Elisabeth Grünbaum, the youngest of eight children, came from a well-situated Jewish family and grew up in Praterstraße in Vienna’s 2nd district.
After graduating from high school at the German k. k. Gymnasium in Brno in 1899, Franz Friedrich Grünbaum came to Vienna to study law. He took only one of the three state examinations, however, and embarked instead on a career as an actor, librettist and cabaret artist.
Moriz Grünebaum was the son of Gustav Grünebaum, k. k. Hofrat and head of the Bauabteilung der Staatsbahnen (building department of the state railways), who was made a hereditary peer in 1876.
From 1903, Ludwig Gutmann was an employee in the studio of the photographer Nikolaus Stockmann in Vienna and from 1905 a licensed photographer with premises at Währinger Straße 18 in the 9th district, where he had
The industrialist and banker Rudolf Gutmann, partner in Gebrüder Gutmann and Bankhaus Gebrüder Gutmann, owned an extensive art and book collection. He started collecting in 1906.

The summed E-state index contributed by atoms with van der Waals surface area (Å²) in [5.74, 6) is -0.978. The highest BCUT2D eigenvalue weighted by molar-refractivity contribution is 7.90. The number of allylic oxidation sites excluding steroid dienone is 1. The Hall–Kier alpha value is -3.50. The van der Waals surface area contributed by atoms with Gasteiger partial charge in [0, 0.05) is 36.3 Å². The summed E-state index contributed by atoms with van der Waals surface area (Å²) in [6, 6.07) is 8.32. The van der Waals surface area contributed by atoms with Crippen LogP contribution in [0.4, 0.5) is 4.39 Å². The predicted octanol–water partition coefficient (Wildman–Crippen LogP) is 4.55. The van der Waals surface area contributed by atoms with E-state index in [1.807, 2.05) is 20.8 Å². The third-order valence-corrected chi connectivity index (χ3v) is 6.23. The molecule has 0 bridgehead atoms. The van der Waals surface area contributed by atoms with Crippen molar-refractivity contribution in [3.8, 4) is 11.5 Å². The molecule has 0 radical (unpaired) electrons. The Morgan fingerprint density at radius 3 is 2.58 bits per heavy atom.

Marianne Hamburger-Löw was born in 1901 as the daughter of Wilhelm Löw and Franziska née Bauer. Her father owned several properties in Lower Austria, as well as a distillery. Her parents also possessed several prestigious art objects.
Arnold Harding was born in 1887 as the son of Berta (Bertha) Winterstein and David Abeles from Bohemia. He was a Czechoslovakian citizen. He had a brother Paul, born in 1882, from his mother's first marriage.
After the annexation of Austria to the Nazi German Reich, Lotte Heissfeld, daughter of the k. k.
Valerie Heissfeld, née Kulka, was the fifth of six children of Leopold Kulka (1838–1909) and Charlotte Kulka, née Scheuer (died 1892).
Otto Herschel came from a Bohemian Jewish family from Teplitz-Schönau (now Teplice, CZ), where his father Johann was a businessman.
The transporter Paul David Herzfeld lived with his wife Stefanie at Ausstellungsstraße 45/I/14 in Vienna's 2nd district. He fled in August 1938 via Czechoslovakia to Palestine. He lived in the 1950s in Tel Aviv, where he also died.